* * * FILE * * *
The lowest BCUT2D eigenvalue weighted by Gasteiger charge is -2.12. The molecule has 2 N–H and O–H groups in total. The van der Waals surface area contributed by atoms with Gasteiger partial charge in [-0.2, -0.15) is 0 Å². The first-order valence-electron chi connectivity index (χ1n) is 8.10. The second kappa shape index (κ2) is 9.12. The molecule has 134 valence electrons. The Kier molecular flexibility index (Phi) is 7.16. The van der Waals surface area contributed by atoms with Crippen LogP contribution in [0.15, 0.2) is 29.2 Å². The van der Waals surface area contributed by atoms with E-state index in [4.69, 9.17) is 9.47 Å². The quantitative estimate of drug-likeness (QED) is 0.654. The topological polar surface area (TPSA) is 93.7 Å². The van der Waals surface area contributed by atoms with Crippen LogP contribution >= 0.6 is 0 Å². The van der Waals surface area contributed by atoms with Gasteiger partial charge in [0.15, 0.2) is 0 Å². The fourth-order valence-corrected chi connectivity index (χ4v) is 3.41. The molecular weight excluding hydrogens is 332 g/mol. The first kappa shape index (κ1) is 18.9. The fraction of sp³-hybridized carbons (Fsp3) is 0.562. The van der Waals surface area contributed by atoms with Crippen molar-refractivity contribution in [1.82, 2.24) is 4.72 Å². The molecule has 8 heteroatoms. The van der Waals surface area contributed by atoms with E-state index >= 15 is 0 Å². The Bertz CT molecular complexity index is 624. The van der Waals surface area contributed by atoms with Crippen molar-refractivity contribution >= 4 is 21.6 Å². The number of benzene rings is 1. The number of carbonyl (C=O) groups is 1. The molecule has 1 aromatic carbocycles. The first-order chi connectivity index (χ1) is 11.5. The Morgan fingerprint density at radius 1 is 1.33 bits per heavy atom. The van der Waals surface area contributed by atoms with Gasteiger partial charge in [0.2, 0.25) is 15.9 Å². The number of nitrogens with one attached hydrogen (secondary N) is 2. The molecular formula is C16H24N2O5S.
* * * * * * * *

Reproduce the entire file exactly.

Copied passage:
The lowest BCUT2D eigenvalue weighted by Gasteiger charge is -2.12. The molecule has 2 N–H and O–H groups in total. The van der Waals surface area contributed by atoms with Gasteiger partial charge in [-0.2, -0.15) is 0 Å². The first-order valence-electron chi connectivity index (χ1n) is 8.10. The second kappa shape index (κ2) is 9.12. The molecule has 134 valence electrons. The Kier molecular flexibility index (Phi) is 7.16. The van der Waals surface area contributed by atoms with Crippen LogP contribution in [0.15, 0.2) is 29.2 Å². The van der Waals surface area contributed by atoms with E-state index in [4.69, 9.17) is 9.47 Å². The quantitative estimate of drug-likeness (QED) is 0.654. The topological polar surface area (TPSA) is 93.7 Å². The van der Waals surface area contributed by atoms with Crippen LogP contribution >= 0.6 is 0 Å². The van der Waals surface area contributed by atoms with Gasteiger partial charge in [0.15, 0.2) is 0 Å². The fourth-order valence-corrected chi connectivity index (χ4v) is 3.41. The molecular weight excluding hydrogens is 332 g/mol. The first kappa shape index (κ1) is 18.9. The fraction of sp³-hybridized carbons (Fsp3) is 0.562. The van der Waals surface area contributed by atoms with Crippen molar-refractivity contribution in [1.82, 2.24) is 4.72 Å². The molecule has 8 heteroatoms. The van der Waals surface area contributed by atoms with E-state index >= 15 is 0 Å². The Bertz CT molecular complexity index is 624. The van der Waals surface area contributed by atoms with Crippen molar-refractivity contribution >= 4 is 21.6 Å². The number of benzene rings is 1. The number of carbonyl (C=O) groups is 1. The molecule has 1 aromatic carbocycles. The first-order chi connectivity index (χ1) is 11.5. The Morgan fingerprint density at radius 1 is 1.33 bits per heavy atom. The van der Waals surface area contributed by atoms with Gasteiger partial charge in [0.2, 0.25) is 15.9 Å². The number of nitrogens with one attached hydrogen (secondary N) is 2. The molecular formula is C16H24N2O5S.